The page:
Understanding estate records
Estate Records can provide a wealth of information when looking at the lands and communities linked with some of the county’s great landowning families. As an archive source, however, they do require a considerable amount of time to search effectively. These were working documents compiled for specific purposes, with information recorded in ways which can be frustrating or unhelpful for the modern researcher.
Large landed estates in Staffordshire
Landed estates made up much of the English countryside until the 1920s, although large estates could include urban areas as well. Staffordshire had a particularly impressive concentration of country houses in the 19th century, although a number of factors led to the decline of these great estates, with land being sold off and houses demolished from the 1920s onwards. The influence of landed estates on both urban and rural localities was very extensive, especially as landlords.
The administration of landed estates generated large quantities of records and these are often extensive, covering such matters as the original purchase of the estate and subsequent additions, leasing of property to tenants and the surveying and valuation of lands and buildings.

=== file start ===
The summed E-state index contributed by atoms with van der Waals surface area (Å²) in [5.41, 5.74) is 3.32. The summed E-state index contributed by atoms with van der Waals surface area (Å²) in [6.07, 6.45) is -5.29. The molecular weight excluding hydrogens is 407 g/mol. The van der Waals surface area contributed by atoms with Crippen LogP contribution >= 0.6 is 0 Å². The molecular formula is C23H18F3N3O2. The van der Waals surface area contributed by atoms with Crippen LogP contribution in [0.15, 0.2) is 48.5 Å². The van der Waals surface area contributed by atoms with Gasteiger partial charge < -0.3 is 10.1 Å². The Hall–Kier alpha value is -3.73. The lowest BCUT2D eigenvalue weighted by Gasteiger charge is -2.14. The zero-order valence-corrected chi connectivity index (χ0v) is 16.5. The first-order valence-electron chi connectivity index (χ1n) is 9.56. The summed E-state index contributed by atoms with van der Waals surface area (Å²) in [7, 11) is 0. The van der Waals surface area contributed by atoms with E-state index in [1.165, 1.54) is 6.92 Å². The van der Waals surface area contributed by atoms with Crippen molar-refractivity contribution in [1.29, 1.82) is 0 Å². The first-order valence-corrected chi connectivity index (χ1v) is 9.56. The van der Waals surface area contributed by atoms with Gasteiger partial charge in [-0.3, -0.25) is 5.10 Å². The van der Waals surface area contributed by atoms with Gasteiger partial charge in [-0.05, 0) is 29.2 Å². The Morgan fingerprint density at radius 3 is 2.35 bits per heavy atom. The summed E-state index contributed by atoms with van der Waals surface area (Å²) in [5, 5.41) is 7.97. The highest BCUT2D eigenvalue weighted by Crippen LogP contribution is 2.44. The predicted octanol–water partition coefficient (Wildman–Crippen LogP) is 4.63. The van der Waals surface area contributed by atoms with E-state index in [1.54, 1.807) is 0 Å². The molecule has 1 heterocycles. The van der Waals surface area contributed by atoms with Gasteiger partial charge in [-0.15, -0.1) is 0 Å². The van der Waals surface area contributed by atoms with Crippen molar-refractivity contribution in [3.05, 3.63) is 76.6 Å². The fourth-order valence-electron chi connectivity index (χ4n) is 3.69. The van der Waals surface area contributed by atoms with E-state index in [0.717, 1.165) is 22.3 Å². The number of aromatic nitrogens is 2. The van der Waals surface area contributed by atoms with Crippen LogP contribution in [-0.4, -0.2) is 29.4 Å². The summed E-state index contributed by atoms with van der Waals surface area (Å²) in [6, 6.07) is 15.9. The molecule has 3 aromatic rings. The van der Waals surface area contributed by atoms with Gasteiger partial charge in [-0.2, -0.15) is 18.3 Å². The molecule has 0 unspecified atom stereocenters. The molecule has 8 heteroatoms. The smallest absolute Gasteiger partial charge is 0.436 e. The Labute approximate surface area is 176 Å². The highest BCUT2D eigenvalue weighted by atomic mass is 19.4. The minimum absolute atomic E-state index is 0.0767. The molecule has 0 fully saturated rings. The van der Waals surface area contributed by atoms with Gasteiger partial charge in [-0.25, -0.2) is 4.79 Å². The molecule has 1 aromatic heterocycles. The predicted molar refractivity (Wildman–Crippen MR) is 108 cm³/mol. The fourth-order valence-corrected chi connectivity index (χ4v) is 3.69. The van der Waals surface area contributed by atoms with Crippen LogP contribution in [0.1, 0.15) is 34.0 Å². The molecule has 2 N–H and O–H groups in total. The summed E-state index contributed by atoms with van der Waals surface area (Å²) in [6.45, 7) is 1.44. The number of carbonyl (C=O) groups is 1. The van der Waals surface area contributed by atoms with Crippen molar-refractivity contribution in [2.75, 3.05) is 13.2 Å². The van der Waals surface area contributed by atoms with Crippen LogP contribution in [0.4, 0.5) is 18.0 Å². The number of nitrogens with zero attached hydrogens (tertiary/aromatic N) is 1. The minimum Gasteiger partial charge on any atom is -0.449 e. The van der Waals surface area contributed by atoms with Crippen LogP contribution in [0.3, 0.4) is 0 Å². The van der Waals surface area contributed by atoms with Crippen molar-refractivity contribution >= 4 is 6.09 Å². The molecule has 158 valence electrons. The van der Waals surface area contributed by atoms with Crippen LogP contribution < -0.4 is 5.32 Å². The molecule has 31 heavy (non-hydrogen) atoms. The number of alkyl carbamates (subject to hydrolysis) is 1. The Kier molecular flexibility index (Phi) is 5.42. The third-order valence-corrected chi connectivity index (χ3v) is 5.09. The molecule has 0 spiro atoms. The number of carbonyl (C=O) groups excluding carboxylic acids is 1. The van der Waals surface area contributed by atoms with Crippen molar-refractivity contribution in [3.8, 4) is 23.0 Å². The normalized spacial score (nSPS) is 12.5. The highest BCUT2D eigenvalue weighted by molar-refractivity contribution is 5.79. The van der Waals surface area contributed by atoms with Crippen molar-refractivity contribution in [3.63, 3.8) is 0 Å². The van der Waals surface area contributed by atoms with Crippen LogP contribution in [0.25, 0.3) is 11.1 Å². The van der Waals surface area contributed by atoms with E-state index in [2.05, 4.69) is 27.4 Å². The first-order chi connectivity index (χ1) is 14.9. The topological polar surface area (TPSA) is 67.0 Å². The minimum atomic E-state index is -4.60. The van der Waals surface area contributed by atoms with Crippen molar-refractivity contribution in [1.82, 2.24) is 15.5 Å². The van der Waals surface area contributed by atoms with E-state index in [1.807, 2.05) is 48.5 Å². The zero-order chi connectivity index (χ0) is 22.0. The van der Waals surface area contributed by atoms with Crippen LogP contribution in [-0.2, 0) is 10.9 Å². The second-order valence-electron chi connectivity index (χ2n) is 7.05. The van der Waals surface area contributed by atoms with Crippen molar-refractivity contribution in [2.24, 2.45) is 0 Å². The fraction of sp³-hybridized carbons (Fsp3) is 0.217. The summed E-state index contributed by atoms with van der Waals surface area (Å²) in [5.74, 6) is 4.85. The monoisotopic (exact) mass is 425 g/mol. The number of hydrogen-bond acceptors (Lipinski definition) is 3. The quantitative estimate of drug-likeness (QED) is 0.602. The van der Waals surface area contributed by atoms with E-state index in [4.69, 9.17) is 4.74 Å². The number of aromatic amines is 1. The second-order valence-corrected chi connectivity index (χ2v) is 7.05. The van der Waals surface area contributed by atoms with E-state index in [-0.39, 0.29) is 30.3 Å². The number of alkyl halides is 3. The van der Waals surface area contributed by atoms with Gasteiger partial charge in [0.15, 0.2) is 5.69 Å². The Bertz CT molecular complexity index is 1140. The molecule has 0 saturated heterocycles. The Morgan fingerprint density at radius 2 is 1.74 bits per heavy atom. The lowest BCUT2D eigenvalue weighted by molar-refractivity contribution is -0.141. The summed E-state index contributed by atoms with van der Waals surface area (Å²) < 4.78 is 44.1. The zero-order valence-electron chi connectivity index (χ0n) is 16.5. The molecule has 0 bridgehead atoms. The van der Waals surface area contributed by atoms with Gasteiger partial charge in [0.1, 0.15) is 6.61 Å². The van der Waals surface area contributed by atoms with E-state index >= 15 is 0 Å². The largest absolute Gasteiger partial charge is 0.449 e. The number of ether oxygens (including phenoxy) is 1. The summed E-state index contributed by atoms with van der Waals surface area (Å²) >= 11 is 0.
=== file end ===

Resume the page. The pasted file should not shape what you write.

The structure of the estate’s administration could be very complex, especially for those which were larger and more widespread, and this can be reflected in the estate’s archives. A large estate could also include land and property in a number of counties, so the records that were generated may relate to more than one county.
Estate collections are often deposited in the record office of the county in which the landowner held their main country seat. In some cases, the estate archive remains with the family, and in other cases the estate papers have been lost or destroyed.
Using estate records for research
There is a variety of useful material that can be found amongst estate records, although this varies from collection to collection.
Sale catalogues, created when an estate was being sold off, list properties to be sold, sometimes providing detailed descriptions of rooms, outbuildings and machinery; 20th century catalogues often contain photographs of the more substantial properties.
Estate building plans show elevations and plans for new buildings and renovations or improvements to existing structures. Estate accounts include details of rents received and expenditure on the estate, for example on building repairs.
Title deeds relate to the acquisition of property, whilst leases and tenancy agreements relate to the occupation of estate property by tenants for an agreed period. Agents’ correspondence can often be extensive and cover subjects relating to the daily running of the estate, such as building work and renovations.
What we hold
Estate records of local landed families, where they have been deposited, are held at Staffordshire Record Office. Records of former episcopal and prebendal estates and records of the estates of the Dean and Chapter of Lichfield, formerly held at Lichfield Record Office are now held by Staffordshire Record Office. An extensive series of sale catalogues is held at the William Salt Library, Stafford.